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Postby janKipo » Wed Jun 18, 2014 1:54 pm

Commas are weird punctuations; there are as many ideas about what they are for and how to use them as there are style books (and probably more). At heart, though, they seem to indicate a place where a speaker might take a very brief pause because it was at the end or beginning of some sort of separable syntactic unit that might not otherwise be clear (there! that should be vague enough to cover about half the cases.) In the end, though, the use of commas (and colons and semi-colons) are governed by conventions that may have little to do with these factors (though uses that clearly go against these are rare).
In a conlang, starting from scratch, we can adopt our own conventions. In tp, the convention so far seems to be not to use commas at all (with rare exceptions). In pu, however, Sonja regularly uses a comma before the 'la' of conditional expressions. This seems an odd choice -- except as a calque of English usage -- since conditional phrases are already clearly marked off and, if more were needed, the natural speech pause is after the 'la', not before it. Such anomalies are common in developed languages, but, when stating fresh, perhaps we can do better.
It is relatively easy to come up with cases where commas would help the reader (and pauses the listener) to understand what is intended, to disambiguate cases where a number of parses converge. Four cases, in order of frequency (I think), come to mind:
1. The beginning of a prepositional phrase after a verb phrase. The ambiguity happens here whenever this situation occurs (so, in most sentences) and is kept from being a problem by context and semantic incongruity. But there are enough cases where context is not enough to resolve the issue immediately (and sometimes even after considerable puzzling over it), the classic being 'ona li pan e sitelen tawa mi, "He gave me a picture" v. "He showed my movie". A comma between 'sitelen' and 'tawa' would break the modification chain and fix the first interpretation.
2. More than two words after 'pi'. x pi y z w can be x pi ((y z) w) or (x pi (y z)) w, 'soweli pi kule pona mute' is a critter of many pretty colors or many critters of pretty colors. In this case, of course, we can avoid the problem by shifting the 'mute' to immediately after the 'soweli' for the second reading. But such shifts are not always possible (or, at least, thought of in time or elegant or ...) and so, a comma after 'pona' to indicate the end of the 'pi' structure would help. To be sure, since 'pi's can be iterated, complete disambiguation may not be possible; but the problem can be reduced considerably.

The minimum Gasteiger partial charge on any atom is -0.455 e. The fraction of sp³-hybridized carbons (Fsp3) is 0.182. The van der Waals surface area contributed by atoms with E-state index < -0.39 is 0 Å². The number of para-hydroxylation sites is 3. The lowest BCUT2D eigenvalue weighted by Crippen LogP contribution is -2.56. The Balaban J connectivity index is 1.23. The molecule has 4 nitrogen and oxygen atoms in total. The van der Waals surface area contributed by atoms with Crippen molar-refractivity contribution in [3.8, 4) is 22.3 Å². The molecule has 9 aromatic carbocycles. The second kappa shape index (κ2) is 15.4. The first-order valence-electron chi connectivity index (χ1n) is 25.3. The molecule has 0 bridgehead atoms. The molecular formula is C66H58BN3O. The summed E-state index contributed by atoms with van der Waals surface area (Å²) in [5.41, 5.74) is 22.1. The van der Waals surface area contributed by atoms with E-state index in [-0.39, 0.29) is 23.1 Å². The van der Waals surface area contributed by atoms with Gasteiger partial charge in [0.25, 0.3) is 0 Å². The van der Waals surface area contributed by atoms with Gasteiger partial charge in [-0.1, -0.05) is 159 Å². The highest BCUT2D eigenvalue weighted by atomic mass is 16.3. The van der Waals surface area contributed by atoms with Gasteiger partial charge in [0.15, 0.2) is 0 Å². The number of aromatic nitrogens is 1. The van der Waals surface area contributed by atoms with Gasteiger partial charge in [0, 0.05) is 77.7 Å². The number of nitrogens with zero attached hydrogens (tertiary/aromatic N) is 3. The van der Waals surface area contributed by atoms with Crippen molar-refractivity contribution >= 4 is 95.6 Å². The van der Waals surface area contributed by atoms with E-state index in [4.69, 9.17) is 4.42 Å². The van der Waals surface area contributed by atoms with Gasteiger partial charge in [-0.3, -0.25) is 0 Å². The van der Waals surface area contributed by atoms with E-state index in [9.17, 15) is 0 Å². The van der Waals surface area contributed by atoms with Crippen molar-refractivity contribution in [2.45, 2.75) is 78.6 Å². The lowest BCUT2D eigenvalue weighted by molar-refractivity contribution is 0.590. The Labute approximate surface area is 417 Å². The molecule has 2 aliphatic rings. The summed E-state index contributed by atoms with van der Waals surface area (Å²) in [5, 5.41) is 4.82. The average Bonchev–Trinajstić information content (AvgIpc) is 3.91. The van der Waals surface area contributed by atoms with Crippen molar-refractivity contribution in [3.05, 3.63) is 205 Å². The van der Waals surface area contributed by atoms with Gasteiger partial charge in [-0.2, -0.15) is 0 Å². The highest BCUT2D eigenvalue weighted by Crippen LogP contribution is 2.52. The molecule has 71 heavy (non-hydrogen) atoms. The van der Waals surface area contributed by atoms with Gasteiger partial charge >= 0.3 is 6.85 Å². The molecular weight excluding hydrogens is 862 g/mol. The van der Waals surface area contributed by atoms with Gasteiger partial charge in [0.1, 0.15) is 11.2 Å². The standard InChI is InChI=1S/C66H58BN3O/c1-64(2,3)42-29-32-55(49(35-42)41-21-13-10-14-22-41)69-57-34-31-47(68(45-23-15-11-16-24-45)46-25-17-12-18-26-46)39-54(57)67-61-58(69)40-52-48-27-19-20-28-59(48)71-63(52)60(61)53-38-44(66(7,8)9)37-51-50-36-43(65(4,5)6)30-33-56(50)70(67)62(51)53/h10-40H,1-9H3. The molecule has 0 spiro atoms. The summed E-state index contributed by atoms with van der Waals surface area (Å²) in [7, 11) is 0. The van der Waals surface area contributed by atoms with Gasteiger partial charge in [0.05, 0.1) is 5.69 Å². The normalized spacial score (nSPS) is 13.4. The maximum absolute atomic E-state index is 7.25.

3. Prepositions as verbs with modifiers and complements: 'mi tawa noka jan' "I walked to the man" v. "I went to the man's legs" (v. "I walked humanly", but one problem at a time). Heree, the solution (taking the thrid case into consideration as well) seems to be to mark the beginning of the complement, just as the DO would be marked for transitive verbs (though only with a comma, not an 'e', of course). The alternative, if you notice a problem, would be to repeat the preposition. But problems often don't get noticed by the creator, only be the recipient, so better to strike ahead of need,
4. Modals used transitively with transitive complements. There are actually several places where problems can arise here. The basic situation with, say "I permit somebody to hunt birds", are the modal 'mi ken e ni' and 'jan li alasa e waso' which can be collapsed to 'mi ken e jan alasa e waso' or 'mi ken alasa e waso e jan'. both of which have other, more obvious, readings. Separating either the permission (ken alala e waso) from the recipient (e jan) or the granting (ke e jan) from the granted (alasa e waso) from the granting (ken e jan) would help, As would, of course, using the full form with two sentences.
There are probably other systemic cases where commas might help, but first we need a cultural decision to actually use this device and then decide on the appropriate ases.

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